Thursday, April 26, 2012

Link Between Smoking During Pregnancy, Autism

Women who smoke in pregnancy may be more likely to have a child with high-functioning autism, such as Asperger’s Disorder, according to preliminary findings from a study by researchers involved in the U.S. autism surveillance program of the Centers for Disease Control and Prevention.

"It has long been known that autism is an umbrella term for a wide range of disorders that impair social and communication skills,” says Amy Kalkbrenner, assistant professor in the University of Wisconsin-Milwaukee’s Joseph J. Zilber School of Public Health, lead author of the study. “What we are seeing is that some disorders on the autism spectrum, more than others, may be influenced by a factor such as whether a mother smokes during pregnancy.” The study was published April 25 online by the journal Environmental Health Perspectives. Smoking during pregnancy is still common in the U.S. despite its known harmful impacts on babies. Kalkbrenner found that 13 percent of mothers whose children were included in the study had smoked during pregnancy.

Kalkbrenner and colleagues’ population-based study compared smoking data from birth certificates of thousands of children from 11 states to a database of children diagnosed with autism maintained by the CDC’s Autism and Developmental Disabilities Monitoring Network (ADDMN). Of the 633,989 children, born in 1992, 1994, 1996 and 1998, 3,315 were identified as having an autism spectrum disorder at age 8.

“The study doesn’t say for certain that smoking is a risk factor for autism,” Kalkbrenner says. “But it does say that if there is an association, it’s between smoking and certain types of autism,” implicating the disorders on the autism spectrum that are less severe and allow children to function at a higher level. That connection, she adds, needs further study. April is Autism Awareness Month, and several studies of possible links between environmental factors and autism are being published by Environmental Health Perspectives at the same time as Kalkbrenner’s study. “The CDC recently released data indicating that 1 in 88 children has an autism spectrum disorder, making such environmental studies even more timely,” says Kalkbrenner.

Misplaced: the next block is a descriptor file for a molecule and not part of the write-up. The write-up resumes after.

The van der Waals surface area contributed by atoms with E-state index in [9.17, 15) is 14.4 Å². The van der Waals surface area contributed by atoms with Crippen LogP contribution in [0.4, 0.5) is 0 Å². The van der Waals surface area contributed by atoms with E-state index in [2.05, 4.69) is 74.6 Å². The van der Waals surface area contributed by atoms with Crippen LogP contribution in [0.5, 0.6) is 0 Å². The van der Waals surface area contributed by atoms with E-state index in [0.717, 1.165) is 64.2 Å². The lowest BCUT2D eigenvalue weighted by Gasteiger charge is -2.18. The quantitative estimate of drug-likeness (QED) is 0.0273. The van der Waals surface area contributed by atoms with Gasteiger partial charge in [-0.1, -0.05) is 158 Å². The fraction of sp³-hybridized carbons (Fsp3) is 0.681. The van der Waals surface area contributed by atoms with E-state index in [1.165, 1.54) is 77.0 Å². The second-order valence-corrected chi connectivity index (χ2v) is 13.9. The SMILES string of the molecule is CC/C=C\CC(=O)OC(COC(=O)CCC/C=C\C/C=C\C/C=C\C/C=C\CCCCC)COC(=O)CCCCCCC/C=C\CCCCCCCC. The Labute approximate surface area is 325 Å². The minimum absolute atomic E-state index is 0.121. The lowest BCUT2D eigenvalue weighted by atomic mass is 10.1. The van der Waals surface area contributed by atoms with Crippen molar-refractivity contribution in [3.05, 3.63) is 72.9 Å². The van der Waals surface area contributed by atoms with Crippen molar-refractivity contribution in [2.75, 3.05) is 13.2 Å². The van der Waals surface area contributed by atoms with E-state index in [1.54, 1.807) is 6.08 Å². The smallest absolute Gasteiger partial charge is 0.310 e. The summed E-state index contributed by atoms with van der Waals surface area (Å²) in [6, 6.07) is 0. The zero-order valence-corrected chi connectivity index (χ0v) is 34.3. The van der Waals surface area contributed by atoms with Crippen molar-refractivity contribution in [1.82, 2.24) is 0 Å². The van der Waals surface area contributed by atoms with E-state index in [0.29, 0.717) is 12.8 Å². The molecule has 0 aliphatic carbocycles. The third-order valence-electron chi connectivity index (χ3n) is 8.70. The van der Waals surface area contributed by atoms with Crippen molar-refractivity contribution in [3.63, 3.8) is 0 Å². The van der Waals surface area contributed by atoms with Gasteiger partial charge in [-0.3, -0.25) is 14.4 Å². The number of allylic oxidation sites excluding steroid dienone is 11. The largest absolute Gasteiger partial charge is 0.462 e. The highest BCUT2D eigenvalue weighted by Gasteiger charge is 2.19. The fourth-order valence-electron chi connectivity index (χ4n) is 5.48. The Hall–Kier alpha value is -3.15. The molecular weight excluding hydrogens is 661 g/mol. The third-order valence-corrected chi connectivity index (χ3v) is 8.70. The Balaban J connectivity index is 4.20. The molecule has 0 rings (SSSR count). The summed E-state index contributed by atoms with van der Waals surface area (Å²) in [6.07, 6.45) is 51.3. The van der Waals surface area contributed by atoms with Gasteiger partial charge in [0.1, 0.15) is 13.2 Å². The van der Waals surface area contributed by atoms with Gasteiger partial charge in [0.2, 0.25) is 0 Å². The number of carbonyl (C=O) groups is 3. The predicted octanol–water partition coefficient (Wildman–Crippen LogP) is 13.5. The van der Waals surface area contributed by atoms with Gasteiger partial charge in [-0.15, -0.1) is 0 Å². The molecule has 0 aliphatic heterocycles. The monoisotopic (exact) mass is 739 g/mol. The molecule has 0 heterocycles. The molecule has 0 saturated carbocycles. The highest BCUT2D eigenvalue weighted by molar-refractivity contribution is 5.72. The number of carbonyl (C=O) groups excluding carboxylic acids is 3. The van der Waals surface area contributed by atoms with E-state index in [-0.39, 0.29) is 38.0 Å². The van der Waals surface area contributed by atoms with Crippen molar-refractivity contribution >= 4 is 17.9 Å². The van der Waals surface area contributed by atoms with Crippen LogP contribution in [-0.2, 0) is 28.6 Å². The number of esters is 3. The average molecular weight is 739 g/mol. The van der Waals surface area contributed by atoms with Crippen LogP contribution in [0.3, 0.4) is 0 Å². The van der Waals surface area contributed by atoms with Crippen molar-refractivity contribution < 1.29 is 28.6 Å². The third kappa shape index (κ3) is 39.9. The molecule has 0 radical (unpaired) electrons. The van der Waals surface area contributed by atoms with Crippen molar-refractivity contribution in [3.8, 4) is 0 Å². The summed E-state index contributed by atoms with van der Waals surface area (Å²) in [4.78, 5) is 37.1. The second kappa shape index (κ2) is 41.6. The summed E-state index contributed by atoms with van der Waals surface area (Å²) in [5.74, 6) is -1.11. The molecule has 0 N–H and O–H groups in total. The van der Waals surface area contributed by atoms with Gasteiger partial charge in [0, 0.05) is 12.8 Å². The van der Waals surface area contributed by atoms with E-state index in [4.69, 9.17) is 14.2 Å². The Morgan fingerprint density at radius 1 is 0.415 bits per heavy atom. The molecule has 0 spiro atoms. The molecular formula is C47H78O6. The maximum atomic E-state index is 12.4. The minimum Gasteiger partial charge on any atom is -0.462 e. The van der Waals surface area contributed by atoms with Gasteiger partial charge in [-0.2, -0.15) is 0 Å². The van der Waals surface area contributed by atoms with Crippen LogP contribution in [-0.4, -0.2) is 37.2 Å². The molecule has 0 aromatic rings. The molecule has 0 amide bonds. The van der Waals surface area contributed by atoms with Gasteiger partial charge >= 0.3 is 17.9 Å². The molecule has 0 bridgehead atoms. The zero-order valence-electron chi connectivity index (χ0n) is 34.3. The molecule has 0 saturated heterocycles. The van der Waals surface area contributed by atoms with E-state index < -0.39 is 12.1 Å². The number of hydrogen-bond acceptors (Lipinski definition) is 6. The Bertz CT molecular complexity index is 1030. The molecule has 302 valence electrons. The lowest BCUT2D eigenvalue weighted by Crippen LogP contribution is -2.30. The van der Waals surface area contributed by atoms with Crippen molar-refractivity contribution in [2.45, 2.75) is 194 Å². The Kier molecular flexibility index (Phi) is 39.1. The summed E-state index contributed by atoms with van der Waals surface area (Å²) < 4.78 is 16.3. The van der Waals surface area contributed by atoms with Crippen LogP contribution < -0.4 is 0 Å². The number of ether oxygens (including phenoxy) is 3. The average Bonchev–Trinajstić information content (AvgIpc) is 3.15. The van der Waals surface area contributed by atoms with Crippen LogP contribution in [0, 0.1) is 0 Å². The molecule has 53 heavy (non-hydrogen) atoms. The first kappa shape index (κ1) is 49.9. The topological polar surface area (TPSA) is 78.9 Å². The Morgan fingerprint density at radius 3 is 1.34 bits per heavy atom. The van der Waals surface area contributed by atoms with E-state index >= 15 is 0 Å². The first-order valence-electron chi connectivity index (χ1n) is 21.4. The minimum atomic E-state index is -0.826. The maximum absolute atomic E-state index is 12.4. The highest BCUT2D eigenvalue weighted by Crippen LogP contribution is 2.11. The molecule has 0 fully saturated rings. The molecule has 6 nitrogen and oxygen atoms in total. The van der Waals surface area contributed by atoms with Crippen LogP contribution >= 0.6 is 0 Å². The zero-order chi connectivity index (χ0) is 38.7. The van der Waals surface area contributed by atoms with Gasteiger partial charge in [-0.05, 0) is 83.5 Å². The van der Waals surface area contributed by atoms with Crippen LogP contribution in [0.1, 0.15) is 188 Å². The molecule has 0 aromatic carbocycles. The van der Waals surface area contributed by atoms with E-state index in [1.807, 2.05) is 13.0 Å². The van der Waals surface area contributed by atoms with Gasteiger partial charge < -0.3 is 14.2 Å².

Because autism involves a broad spectrum of conditions and the interplay of genetics and environment is so complex, no one study can explain all the causes of autism, she adds. “The goal of this work is to help provide a piece of the puzzle. And in this we were successful.”

Monday, April 2, 2012

Dieting During Pregnancy Increases Risk Of Obesity And Diabetes For Offspring


If you're expecting, this might make you feel a little better about reaching for that pint of ice cream: New research published online in the FASEB Journal suggests that twins, and babies of mothers who diet around the time of conception and in early pregnancy, may have an increased risk of obesity and type 2 diabetes throughout their lives. This study provides exciting insights into how behavior can lead to epigenetic changes in offspring related to obesity and disease.

"This study may provide a new understanding of why twins can develop diabetes," said Anne White, Ph.D., study author from the Faculty of Life Sciences at the University of Manchester in Manchester, UK. "It also suggests that dieting around the time a baby is conceived may increase the chance of the child becoming obese later in life."

To make this discovery, White and colleagues conducted experiments involving sheep to investigate twin pregnancies and the effects of altering nutrition around the time of conception and early pregnancy. Specifically, scientists examined the brain tissue of fetal sheep before birth and found that there were changes in the genes that control food intake and glucose levels that may lead to obesity and diabetes. These findings are unique because the differences found in the genes are not inherited changes in the DNA sequence, but rather, epigenetic changes with alterations in the structure of the DNA and its associated proteins, histones, which affects the way that genes can behave in later life.

"This study shows that expecting mothers have to walk a really fine line when it comes to diet and nutrition," said Gerald Weissmann, M.D., Editor-in-Chief of the FASEB Journal. "It also shows that epigenetics is the 'new genetics': both our DNA and the histones in which it is wrapped are susceptible to binge eating and dieting - we are what our mothers ate."